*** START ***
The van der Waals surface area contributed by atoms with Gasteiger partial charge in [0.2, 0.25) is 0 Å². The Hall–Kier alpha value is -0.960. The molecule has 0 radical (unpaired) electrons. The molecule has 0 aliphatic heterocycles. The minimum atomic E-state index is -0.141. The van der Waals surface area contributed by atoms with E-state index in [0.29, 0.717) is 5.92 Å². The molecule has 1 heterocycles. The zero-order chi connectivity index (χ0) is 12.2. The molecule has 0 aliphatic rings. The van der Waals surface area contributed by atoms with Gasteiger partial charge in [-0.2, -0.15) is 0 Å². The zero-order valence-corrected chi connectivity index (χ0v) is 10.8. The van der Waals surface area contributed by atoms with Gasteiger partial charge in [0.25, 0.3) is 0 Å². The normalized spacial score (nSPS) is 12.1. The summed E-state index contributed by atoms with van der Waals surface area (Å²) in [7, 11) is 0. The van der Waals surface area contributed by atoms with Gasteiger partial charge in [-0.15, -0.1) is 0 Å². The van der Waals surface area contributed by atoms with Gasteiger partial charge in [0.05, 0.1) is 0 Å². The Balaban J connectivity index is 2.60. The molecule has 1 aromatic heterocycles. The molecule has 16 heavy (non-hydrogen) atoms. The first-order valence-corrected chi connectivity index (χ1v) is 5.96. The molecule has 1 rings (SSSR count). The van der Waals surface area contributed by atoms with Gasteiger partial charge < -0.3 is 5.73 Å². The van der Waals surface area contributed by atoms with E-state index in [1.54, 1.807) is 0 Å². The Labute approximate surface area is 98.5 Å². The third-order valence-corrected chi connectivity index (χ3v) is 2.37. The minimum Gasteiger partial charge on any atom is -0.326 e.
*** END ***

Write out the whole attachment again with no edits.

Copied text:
The van der Waals surface area contributed by atoms with Gasteiger partial charge in [0.2, 0.25) is 0 Å². The Hall–Kier alpha value is -0.960. The molecule has 0 radical (unpaired) electrons. The molecule has 0 aliphatic heterocycles. The minimum atomic E-state index is -0.141. The van der Waals surface area contributed by atoms with E-state index in [0.29, 0.717) is 5.92 Å². The molecule has 1 heterocycles. The zero-order chi connectivity index (χ0) is 12.2. The molecule has 0 aliphatic rings. The van der Waals surface area contributed by atoms with Gasteiger partial charge in [-0.2, -0.15) is 0 Å². The zero-order valence-corrected chi connectivity index (χ0v) is 10.8. The van der Waals surface area contributed by atoms with Gasteiger partial charge in [0.25, 0.3) is 0 Å². The normalized spacial score (nSPS) is 12.1. The summed E-state index contributed by atoms with van der Waals surface area (Å²) in [7, 11) is 0. The van der Waals surface area contributed by atoms with Gasteiger partial charge in [-0.15, -0.1) is 0 Å². The van der Waals surface area contributed by atoms with Gasteiger partial charge in [0.05, 0.1) is 0 Å². The Balaban J connectivity index is 2.60. The molecule has 1 aromatic heterocycles. The molecule has 16 heavy (non-hydrogen) atoms. The first-order valence-corrected chi connectivity index (χ1v) is 5.96. The molecule has 1 rings (SSSR count). The van der Waals surface area contributed by atoms with Gasteiger partial charge < -0.3 is 5.73 Å². The van der Waals surface area contributed by atoms with E-state index in [1.54, 1.807) is 0 Å². The Labute approximate surface area is 98.5 Å². The third-order valence-corrected chi connectivity index (χ3v) is 2.37. The minimum Gasteiger partial charge on any atom is -0.326 e.